Brief Triplog:15th – 17th : The Sampark Kranti from Yeswantpur-Delhi via Pune takes forever.
Of course, we had all six berths to ourselves for nearly half the journey, and the kids totally loved it. Train trips are still a perfect way to start a long vacation – destress, catch up on a book, talk a lot, have numerous cups of chai, see the countryside…
At Delhi our cab guy – Kulvinder Singh – met us as planned, and we had a decent looking Indica for our trip. Amazingly, all the luggage fitted into the boot despite my fears to the contrary.Apr 17th-18th: Meerut Cousin’s wedding at Meerut. Apparently there’d been some rains up in the hills, and the plains were much cooler than one had feared. The groom was at one time from Jamshedpur, and recounting known people, places and common histories was fun with their family. Apr 19th: Meerut – Ramnagar – Kaladhungi
Staying inside the Corbett National Park (the Dhikala FRH being the best place for this) needed arrangements to made by faxing a request etc at least a month and a half in advance, we had picked the KMVN place at Kaladhungi, about 30kms from Ramnagar, for our stay. The resorts outside the park, mostly along the road to Dhangarghi Gate are quite nice (most sell the banks of the Kosi as their USP) but quite expensive, especially in the context of a long drawn vacation across the region. Kaladhungi also offered other charms – being the winter home for Corbett. His house there has been converted into a museum dedicated to him. The village he bought there (and later gifted to the locals, who revere and adore the man even today) was named “Chhoti Haldwani”.We had been advised – over the phone – to come in a day earlier and ensure our permits/reservations for a Gypsy or bus safari inside the NP. The Visitor Centre was a very confusing place, but we soon realized that we’d have to turn up before 6am, when they open, and stand in queue to get ourselves into the “Canter” Safari list or to get a permit so we could hire a Gypsy. Ok, here’s the dope on the permit/safari deals for future time-constrained visitors:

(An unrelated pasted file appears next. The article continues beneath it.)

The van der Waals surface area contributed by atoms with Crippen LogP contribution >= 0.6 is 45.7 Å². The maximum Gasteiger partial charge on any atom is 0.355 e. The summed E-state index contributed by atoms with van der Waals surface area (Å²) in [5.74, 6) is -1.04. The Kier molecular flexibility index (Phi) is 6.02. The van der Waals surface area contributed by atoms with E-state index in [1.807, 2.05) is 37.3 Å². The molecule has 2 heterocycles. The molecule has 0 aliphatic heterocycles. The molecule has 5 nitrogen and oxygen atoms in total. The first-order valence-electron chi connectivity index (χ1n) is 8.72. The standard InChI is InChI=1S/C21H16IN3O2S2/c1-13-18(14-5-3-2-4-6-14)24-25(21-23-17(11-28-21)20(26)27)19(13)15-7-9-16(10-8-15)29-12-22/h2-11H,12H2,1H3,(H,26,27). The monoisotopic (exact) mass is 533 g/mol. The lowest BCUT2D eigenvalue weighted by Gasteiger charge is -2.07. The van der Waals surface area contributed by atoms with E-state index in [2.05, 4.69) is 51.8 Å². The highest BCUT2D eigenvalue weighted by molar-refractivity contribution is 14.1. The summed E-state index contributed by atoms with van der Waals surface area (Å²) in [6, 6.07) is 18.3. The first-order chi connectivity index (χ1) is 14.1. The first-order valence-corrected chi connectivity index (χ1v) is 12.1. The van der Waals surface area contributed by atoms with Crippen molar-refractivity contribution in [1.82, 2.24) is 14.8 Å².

- They allow some 30 vehicles on every trip – twice a day. The enrty timings for these are 6:30am and 2:30pm or so. The vehicles are allowed in the Bijrani range and “lesser” places. To travel around Dhikala in a private/hired vehcile, you need to be staying inside. The permits are cheap – though scarce – and the Gypsys cost about a 1000/- or thereabouts for a 3 hour trip.
- The Park organizes “Canter” rides – these are open bus-like vehicles with stepped seating and good views all around. The vehicles-on-hire guys tell you that these are noisy diesels and scare all the animals away. The Park and KMVN guys tell you that these are your best bet since if you’re staying outside the park, this is the only way to get deep into the park – near Dhikala, where the reservoir and hence most animals are (esp in the drier seasons). The ride lasts a little under 6 hours, and I’d agree with the latter view after our experience. Of course, sightings are all a matter of chance – and just the experience of the deep woods and driving through the place itself are a treat.